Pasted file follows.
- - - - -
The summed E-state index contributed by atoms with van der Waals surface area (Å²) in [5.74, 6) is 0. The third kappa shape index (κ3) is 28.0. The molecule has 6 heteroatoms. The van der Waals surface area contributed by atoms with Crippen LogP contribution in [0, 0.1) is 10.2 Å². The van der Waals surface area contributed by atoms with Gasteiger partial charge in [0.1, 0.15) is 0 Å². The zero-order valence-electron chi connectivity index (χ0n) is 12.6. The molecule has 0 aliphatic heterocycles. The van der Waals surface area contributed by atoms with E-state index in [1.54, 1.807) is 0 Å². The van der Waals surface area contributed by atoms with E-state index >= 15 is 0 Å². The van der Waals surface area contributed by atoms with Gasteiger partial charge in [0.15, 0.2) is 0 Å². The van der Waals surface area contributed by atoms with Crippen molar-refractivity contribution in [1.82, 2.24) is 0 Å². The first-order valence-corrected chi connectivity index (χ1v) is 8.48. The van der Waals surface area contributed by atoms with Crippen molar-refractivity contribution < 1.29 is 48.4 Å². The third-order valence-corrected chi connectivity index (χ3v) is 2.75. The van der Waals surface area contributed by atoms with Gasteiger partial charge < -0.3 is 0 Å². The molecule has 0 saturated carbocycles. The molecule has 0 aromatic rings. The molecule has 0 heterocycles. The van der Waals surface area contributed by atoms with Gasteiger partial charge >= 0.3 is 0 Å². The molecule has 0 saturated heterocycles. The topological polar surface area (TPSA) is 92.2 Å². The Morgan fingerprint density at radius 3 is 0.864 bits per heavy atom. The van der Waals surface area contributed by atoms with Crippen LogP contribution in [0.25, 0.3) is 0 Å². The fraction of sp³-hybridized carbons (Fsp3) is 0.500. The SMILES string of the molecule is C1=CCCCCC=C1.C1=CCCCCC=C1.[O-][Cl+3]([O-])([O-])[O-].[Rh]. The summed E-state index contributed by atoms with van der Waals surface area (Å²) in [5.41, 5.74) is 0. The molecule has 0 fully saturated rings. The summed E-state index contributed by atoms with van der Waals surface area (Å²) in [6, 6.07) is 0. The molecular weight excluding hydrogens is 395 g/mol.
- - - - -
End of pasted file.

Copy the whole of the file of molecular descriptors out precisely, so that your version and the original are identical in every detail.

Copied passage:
The summed E-state index contributed by atoms with van der Waals surface area (Å²) in [5.74, 6) is 0. The third kappa shape index (κ3) is 28.0. The molecule has 6 heteroatoms. The van der Waals surface area contributed by atoms with Crippen LogP contribution in [0, 0.1) is 10.2 Å². The van der Waals surface area contributed by atoms with Gasteiger partial charge in [0.1, 0.15) is 0 Å². The zero-order valence-electron chi connectivity index (χ0n) is 12.6. The molecule has 0 aliphatic heterocycles. The van der Waals surface area contributed by atoms with E-state index in [1.54, 1.807) is 0 Å². The van der Waals surface area contributed by atoms with E-state index >= 15 is 0 Å². The van der Waals surface area contributed by atoms with Gasteiger partial charge in [0.15, 0.2) is 0 Å². The van der Waals surface area contributed by atoms with Crippen molar-refractivity contribution in [1.82, 2.24) is 0 Å². The first-order valence-corrected chi connectivity index (χ1v) is 8.48. The van der Waals surface area contributed by atoms with Crippen molar-refractivity contribution < 1.29 is 48.4 Å². The third-order valence-corrected chi connectivity index (χ3v) is 2.75. The van der Waals surface area contributed by atoms with Gasteiger partial charge < -0.3 is 0 Å². The molecule has 0 saturated carbocycles. The molecule has 0 aromatic rings. The molecule has 0 heterocycles. The van der Waals surface area contributed by atoms with Gasteiger partial charge >= 0.3 is 0 Å². The molecule has 0 saturated heterocycles. The topological polar surface area (TPSA) is 92.2 Å². The Morgan fingerprint density at radius 3 is 0.864 bits per heavy atom. The van der Waals surface area contributed by atoms with Crippen LogP contribution in [0.25, 0.3) is 0 Å². The fraction of sp³-hybridized carbons (Fsp3) is 0.500. The SMILES string of the molecule is C1=CCCCCC=C1.C1=CCCCCC=C1.[O-][Cl+3]([O-])([O-])[O-].[Rh]. The summed E-state index contributed by atoms with van der Waals surface area (Å²) in [5.41, 5.74) is 0. The molecule has 0 fully saturated rings. The summed E-state index contributed by atoms with van der Waals surface area (Å²) in [6, 6.07) is 0. The molecular weight excluding hydrogens is 395 g/mol.